Woman doing the daily grind: walking to work asleep.

Are you a victim of habituation too? Here’s how to combat it

6 March 2024

The article at a glance

What is habituation and how does it impact our perception of the world, freedom and social issues? An interview with Professor Cass R Sunstein helps us understand and learn how to combat it.

PhD researcher, Lisa-Maria Tanase, PhD researcher, recently interviewed Cass R Sunstein, a fellow at Cambridge Judge Business School’s El-Erian Institute of Behavioural Economics and Policy, about habituation and its impact on our perception of the world, our freedom and social issues. Here we summarise some key points from their discussion on habituation and the ways in which we can combat it.

Lisa-Maria Tanase.
Lisa-Maria Tanase
Cass Sunstein.
Professor Cass Sunstein

What is habituation?

Cass Sunstein, Cambridge Judge fellow and Robert Walmsley University Professor at Harvard Law School, recently co-authored a book entitled ‘Look again’, which takes a look at the behavioural science concept of ‘Habituation’.

Habituation is when we become accustomed to things over time, which can make us less sensitive to their positive or negative aspects.

People habituate to the existence of corruption and they habituate to the lack of freedom.

Examples of habituation

Below are examples of things we might habituate ourselves to.


Taking the beauty of things for granted

Taking the beauty of our surroundings for granted, event in stunning places like Cambridge.


Normalising negative aspects of our environment

We might normalise negative aspects of our environment, such as crime or danger – we then see them as less concerning.

This seems to really echo also a broader concept of perhaps compassion fatigue in our society, where it seems that constant exposure to news of wars of violence throughout the world can sometimes lead to a dulled emotional response.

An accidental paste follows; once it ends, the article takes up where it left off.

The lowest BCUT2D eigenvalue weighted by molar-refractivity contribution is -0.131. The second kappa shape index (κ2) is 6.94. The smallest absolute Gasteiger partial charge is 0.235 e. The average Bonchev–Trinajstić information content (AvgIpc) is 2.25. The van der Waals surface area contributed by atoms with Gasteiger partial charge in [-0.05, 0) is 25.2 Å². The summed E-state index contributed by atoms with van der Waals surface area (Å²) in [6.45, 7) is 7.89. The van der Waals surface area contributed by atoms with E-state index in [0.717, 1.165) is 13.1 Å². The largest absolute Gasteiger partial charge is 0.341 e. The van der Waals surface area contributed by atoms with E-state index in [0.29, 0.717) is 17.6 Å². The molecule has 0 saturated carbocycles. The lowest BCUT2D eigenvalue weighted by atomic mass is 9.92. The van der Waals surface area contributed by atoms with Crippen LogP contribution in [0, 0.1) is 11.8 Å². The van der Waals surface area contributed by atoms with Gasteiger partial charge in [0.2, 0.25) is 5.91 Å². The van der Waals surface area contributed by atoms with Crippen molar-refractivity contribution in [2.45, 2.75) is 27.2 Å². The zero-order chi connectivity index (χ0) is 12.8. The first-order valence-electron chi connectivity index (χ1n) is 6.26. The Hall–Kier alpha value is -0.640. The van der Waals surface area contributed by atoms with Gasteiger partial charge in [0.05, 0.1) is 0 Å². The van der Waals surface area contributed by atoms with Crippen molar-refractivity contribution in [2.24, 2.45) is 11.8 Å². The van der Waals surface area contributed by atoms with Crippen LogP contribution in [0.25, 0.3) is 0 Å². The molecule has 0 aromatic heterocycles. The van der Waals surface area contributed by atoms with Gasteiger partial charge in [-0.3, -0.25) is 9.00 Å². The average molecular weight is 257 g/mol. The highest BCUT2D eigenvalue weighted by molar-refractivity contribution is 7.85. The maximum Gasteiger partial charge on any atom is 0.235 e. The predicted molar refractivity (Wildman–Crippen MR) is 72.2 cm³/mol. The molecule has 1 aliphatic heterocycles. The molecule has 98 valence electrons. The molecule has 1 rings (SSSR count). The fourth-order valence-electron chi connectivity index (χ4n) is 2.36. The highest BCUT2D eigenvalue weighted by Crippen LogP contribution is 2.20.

Not talking about things we’re ashamed of

Some people habituate to something they’re kind of ashamed of, so they don’t talk about it.


Becoming desensitised to serious issues

Becoming desensitised to serious issues like domestic violence or corruption due to their constant presence. There are many people all over the world who are habituated to criminal activity.


Accustoming ourselves to weather conditions

Tough weather conditions is something to which people have habituated. It’s going to get worse with climate change, where it might be extremely hot.

Ways we can combat habituation

During the interview Professor Sunstein suggested the following ways to counter habituation and maintain our capacity for empathy and action.


Seeking new perspectives

Visiting new places or engaging with different viewpoints can help us see the world through fresh eyes


Actively seeking out positive experiences

Focusing on gratitude and appreciating the good things in life can counteract the numbing effect of negativity.


Challenging our assumptions

Reflecting on our own biases and questioning the status quo can help us identify areas where habituation may be hindering our judgment.


Trigger your own cognitive surprise signal

It can be hard to recognise dangers until it is too late. An example being the rise of authoritarianism – it often occurs incrementally. We can can try to trigger our own cognitive surprise signal, so that we are alert to potentially dangerous incremental changes – as if the brain should be saying “Hold on my friend, what are you doing?”


Look at the science: recognise the wonderful things

We often don’t notice the wonderfulness in life and seeking to change it. We can instead look at the science about what gets us to notice the wonderful things in our lives.

People are not immovable, they can be nudged to look again, and keep being aware of incremental changes that affect their lives.

Be aware of the power of habituation

In conclusion Professor Sunstein emphasises the importance of staying alert to the power of habituation and actively seeking out ways to maintain our sensitivity to the world around us. By doing so, we can better appreciate the positive aspects of life and act against negative trends.

On the larger scale, the concept of habituation can be negated by policymakers to maintain organisational health, fairness and justice.